Reality Check: Baldwin ad seeks to define Vukmir on past votes
MADISON, Wis. — Sen. Tammy Baldwin, D-Madison, is on the attack against her challenger State Sen. Leah Vukmir, R-Wauwatosa.
It’s a common strategy in politics to define your opponent before they can define themselves and Tammy Baldwin seeks to do just that in her latest ad .
— Jessica Arp (@news3jessica) September 12, 2018
“Who really is Leah Vukmir?” the announcer says in the ad as it begins. “For 16 years, Vukmir served in the state Legislature and has been a national leader of ALEC, an organization funded by corporations to lobby state governments.
News 3 finds it’s true that Vukmir is a 16-year veteran of the Legislature. She’s also a former chair, and remains on the board, or the American Legislative Exchange Council, or ALEC. ALEC is known for working with companies and largely conservative lawmakers to help draft and support legislation.
“Vukmir has repeatedly supported tax breaks for the wealthy,” the announcer continues.
News 3 finds this needs clarification.
Vukmir has voted for a number of tax cuts in her time in the Legislature including the state’s manufacturing and agriculture tax credit. Last year 85 percent of those claiming that credit made more than $500,000 according to the nonpartisan Legislative Fiscal Bureau.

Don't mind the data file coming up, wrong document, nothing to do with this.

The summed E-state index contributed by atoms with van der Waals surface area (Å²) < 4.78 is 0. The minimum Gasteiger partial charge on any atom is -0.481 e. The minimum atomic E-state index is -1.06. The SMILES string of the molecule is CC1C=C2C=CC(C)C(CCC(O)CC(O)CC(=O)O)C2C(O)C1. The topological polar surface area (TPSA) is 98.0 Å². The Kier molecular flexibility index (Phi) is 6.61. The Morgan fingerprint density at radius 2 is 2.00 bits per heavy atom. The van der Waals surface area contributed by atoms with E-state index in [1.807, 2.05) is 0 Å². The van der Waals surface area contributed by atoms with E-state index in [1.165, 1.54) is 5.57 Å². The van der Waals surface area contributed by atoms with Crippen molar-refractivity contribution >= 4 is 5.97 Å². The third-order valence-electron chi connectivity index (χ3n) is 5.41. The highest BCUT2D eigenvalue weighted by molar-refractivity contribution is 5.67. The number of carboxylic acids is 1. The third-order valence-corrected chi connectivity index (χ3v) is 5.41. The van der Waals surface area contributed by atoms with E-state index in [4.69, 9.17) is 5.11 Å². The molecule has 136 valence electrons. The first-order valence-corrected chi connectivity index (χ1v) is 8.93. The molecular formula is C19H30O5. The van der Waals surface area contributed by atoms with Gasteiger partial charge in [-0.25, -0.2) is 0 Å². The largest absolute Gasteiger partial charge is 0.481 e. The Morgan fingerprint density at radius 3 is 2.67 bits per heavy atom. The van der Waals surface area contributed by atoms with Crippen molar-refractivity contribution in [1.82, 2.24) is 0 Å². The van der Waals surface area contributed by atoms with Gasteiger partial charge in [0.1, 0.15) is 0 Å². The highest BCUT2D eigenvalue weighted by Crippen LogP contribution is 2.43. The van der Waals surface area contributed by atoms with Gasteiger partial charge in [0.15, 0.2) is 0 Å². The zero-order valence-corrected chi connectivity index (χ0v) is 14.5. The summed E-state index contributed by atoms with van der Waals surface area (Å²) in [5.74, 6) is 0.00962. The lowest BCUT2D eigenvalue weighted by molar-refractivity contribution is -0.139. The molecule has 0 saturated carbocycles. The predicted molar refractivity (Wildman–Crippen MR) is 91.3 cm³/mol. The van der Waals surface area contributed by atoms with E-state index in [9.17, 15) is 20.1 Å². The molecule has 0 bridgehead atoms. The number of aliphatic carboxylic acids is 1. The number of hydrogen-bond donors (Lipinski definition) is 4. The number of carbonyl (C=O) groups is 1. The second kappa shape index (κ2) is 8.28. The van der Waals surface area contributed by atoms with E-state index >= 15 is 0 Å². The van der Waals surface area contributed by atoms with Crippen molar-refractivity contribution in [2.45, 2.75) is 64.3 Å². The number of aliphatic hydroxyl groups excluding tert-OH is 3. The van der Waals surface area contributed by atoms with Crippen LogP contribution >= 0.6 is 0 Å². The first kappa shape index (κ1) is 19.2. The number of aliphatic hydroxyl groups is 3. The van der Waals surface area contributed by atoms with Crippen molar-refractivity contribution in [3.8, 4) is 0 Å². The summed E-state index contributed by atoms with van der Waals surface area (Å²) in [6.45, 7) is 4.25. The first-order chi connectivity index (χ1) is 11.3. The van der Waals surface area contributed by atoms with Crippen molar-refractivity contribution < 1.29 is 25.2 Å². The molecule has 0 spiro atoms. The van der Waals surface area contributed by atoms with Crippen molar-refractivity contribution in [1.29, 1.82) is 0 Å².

But Vukmir also voted for budgets that gave income tax cuts to Wisconsin residents across the board, including a 2013 cut that offered about $212 a year to the average family of four. It should be noted, though, that more than half of those cuts did go to those making more than $100,000 a year .
“[She] fought to weaken standards at nursing homes,” the ad says.
News 3 finds this is misleading.
Baldwin points to a vote Vukmir made on a tort reform bill in 2011 that, among many provisions, said records of state investigations into long-term care facilities could no longer be used in lawsuits. While that could affect cases, their fallout and how facilities may react in the future , the bill does not directly affect the standards for how a facility would treat a patient or how safety is enforced at the facility.
“And [she] tried to end SeniorCare, which provides low-cost prescription drugs to seniors,” the ad says.
News 3 finds this needs clarification. Vukmir did say that SeniorCare should be phased out back in 2005 when there was concern about the federal government ending funding for the program in 2007. She also said in 2008 that the program cost too much and encouraged seniors to enroll in Medicare Part D.
Vukmir’s campaign now points to a 2015 vote Vukmir made to restore funding that Gov. Scott Walker had initially cut from the SeniorCare budget and says she is “committed to ensuring seniors have access to affordable prescriptions.”
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